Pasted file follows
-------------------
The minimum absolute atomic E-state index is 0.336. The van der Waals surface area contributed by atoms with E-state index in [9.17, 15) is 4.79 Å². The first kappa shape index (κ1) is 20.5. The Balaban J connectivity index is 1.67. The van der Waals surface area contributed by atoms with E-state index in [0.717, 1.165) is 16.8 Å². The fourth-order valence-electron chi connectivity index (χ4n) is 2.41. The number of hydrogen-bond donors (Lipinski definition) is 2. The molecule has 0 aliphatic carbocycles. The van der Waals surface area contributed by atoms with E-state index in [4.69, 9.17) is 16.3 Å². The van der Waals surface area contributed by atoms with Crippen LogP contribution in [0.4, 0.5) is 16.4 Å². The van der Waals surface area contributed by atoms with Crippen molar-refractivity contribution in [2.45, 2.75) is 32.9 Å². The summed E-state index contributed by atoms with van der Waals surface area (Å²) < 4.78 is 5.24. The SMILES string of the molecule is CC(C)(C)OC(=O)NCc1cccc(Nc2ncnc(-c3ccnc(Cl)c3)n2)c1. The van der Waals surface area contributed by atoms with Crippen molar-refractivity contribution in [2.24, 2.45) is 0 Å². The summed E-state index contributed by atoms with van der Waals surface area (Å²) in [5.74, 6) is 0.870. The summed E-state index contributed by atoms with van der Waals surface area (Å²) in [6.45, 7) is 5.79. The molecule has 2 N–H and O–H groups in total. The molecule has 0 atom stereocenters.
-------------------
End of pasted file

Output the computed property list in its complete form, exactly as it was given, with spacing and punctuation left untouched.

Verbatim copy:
The minimum absolute atomic E-state index is 0.336. The van der Waals surface area contributed by atoms with E-state index in [9.17, 15) is 4.79 Å². The first kappa shape index (κ1) is 20.5. The Balaban J connectivity index is 1.67. The van der Waals surface area contributed by atoms with E-state index in [0.717, 1.165) is 16.8 Å². The fourth-order valence-electron chi connectivity index (χ4n) is 2.41. The number of hydrogen-bond donors (Lipinski definition) is 2. The molecule has 0 aliphatic carbocycles. The van der Waals surface area contributed by atoms with E-state index in [4.69, 9.17) is 16.3 Å². The van der Waals surface area contributed by atoms with Crippen LogP contribution in [0.4, 0.5) is 16.4 Å². The van der Waals surface area contributed by atoms with Crippen molar-refractivity contribution in [2.45, 2.75) is 32.9 Å². The summed E-state index contributed by atoms with van der Waals surface area (Å²) < 4.78 is 5.24. The SMILES string of the molecule is CC(C)(C)OC(=O)NCc1cccc(Nc2ncnc(-c3ccnc(Cl)c3)n2)c1. The van der Waals surface area contributed by atoms with Crippen molar-refractivity contribution in [2.24, 2.45) is 0 Å². The summed E-state index contributed by atoms with van der Waals surface area (Å²) in [5.74, 6) is 0.870. The summed E-state index contributed by atoms with van der Waals surface area (Å²) in [6.45, 7) is 5.79. The molecule has 2 N–H and O–H groups in total. The molecule has 0 atom stereocenters.